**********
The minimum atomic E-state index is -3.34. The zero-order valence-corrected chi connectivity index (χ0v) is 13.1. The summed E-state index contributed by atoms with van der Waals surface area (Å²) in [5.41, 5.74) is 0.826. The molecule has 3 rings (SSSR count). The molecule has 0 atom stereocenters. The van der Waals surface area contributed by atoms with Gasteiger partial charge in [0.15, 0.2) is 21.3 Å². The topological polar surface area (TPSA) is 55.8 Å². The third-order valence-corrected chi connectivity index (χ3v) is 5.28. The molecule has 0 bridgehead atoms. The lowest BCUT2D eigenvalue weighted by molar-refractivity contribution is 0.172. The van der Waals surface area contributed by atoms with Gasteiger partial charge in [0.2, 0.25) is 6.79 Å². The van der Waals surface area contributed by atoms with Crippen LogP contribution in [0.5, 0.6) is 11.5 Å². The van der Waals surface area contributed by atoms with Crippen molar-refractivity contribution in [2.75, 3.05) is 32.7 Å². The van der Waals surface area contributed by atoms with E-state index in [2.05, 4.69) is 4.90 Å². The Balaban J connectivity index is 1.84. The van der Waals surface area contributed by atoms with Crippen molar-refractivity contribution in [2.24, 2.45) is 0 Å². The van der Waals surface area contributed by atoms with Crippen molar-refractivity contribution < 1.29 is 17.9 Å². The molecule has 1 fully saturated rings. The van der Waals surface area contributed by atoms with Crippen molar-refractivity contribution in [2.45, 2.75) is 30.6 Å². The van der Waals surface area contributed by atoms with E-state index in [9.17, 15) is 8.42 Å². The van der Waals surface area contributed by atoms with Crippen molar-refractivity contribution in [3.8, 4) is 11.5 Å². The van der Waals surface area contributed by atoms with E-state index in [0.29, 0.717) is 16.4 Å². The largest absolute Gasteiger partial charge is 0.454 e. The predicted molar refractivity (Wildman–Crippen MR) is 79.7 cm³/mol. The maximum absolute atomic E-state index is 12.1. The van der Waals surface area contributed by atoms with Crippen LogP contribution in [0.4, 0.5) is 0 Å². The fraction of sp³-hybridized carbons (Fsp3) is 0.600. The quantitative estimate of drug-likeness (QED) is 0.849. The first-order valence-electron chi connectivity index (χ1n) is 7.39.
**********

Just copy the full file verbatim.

The minimum atomic E-state index is -3.34. The zero-order valence-corrected chi connectivity index (χ0v) is 13.1. The summed E-state index contributed by atoms with van der Waals surface area (Å²) in [5.41, 5.74) is 0.826. The molecule has 3 rings (SSSR count). The molecule has 0 atom stereocenters. The van der Waals surface area contributed by atoms with Gasteiger partial charge in [0.15, 0.2) is 21.3 Å². The topological polar surface area (TPSA) is 55.8 Å². The third-order valence-corrected chi connectivity index (χ3v) is 5.28. The molecule has 0 bridgehead atoms. The lowest BCUT2D eigenvalue weighted by molar-refractivity contribution is 0.172. The van der Waals surface area contributed by atoms with Gasteiger partial charge in [0.2, 0.25) is 6.79 Å². The van der Waals surface area contributed by atoms with Crippen LogP contribution in [0.5, 0.6) is 11.5 Å². The van der Waals surface area contributed by atoms with Crippen molar-refractivity contribution in [2.75, 3.05) is 32.7 Å². The van der Waals surface area contributed by atoms with E-state index in [2.05, 4.69) is 4.90 Å². The Balaban J connectivity index is 1.84. The van der Waals surface area contributed by atoms with Crippen molar-refractivity contribution in [2.24, 2.45) is 0 Å². The van der Waals surface area contributed by atoms with Crippen molar-refractivity contribution < 1.29 is 17.9 Å². The molecule has 1 fully saturated rings. The van der Waals surface area contributed by atoms with Crippen molar-refractivity contribution in [2.45, 2.75) is 30.6 Å². The van der Waals surface area contributed by atoms with E-state index in [9.17, 15) is 8.42 Å². The van der Waals surface area contributed by atoms with Crippen molar-refractivity contribution in [3.8, 4) is 11.5 Å². The van der Waals surface area contributed by atoms with E-state index in [0.29, 0.717) is 16.4 Å². The largest absolute Gasteiger partial charge is 0.454 e. The predicted molar refractivity (Wildman–Crippen MR) is 79.7 cm³/mol. The maximum absolute atomic E-state index is 12.1. The van der Waals surface area contributed by atoms with Crippen LogP contribution in [0.4, 0.5) is 0 Å². The fraction of sp³-hybridized carbons (Fsp3) is 0.600. The quantitative estimate of drug-likeness (QED) is 0.849. The first-order valence-electron chi connectivity index (χ1n) is 7.39.